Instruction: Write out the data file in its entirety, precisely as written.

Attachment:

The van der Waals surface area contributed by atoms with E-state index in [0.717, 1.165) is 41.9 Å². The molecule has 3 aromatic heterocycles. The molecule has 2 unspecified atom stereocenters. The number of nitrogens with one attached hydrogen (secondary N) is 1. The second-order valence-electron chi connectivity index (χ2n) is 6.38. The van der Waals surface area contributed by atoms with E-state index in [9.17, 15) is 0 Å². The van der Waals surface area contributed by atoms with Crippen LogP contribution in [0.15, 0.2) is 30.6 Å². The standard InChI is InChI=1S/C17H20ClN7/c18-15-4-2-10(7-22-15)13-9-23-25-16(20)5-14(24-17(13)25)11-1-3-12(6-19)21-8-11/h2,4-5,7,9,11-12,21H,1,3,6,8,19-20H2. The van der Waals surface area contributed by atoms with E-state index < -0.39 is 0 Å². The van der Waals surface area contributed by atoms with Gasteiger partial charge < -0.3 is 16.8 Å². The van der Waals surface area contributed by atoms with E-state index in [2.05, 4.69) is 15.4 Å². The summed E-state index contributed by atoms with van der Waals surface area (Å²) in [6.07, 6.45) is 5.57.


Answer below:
The van der Waals surface area contributed by atoms with E-state index in [0.717, 1.165) is 41.9 Å². The molecule has 3 aromatic heterocycles. The molecule has 2 unspecified atom stereocenters. The number of nitrogens with one attached hydrogen (secondary N) is 1. The second-order valence-electron chi connectivity index (χ2n) is 6.38. The van der Waals surface area contributed by atoms with E-state index in [9.17, 15) is 0 Å². The van der Waals surface area contributed by atoms with Crippen LogP contribution in [0.15, 0.2) is 30.6 Å². The standard InChI is InChI=1S/C17H20ClN7/c18-15-4-2-10(7-22-15)13-9-23-25-16(20)5-14(24-17(13)25)11-1-3-12(6-19)21-8-11/h2,4-5,7,9,11-12,21H,1,3,6,8,19-20H2. The van der Waals surface area contributed by atoms with E-state index < -0.39 is 0 Å². The van der Waals surface area contributed by atoms with Gasteiger partial charge < -0.3 is 16.8 Å². The van der Waals surface area contributed by atoms with E-state index in [2.05, 4.69) is 15.4 Å². The summed E-state index contributed by atoms with van der Waals surface area (Å²) in [6.07, 6.45) is 5.57.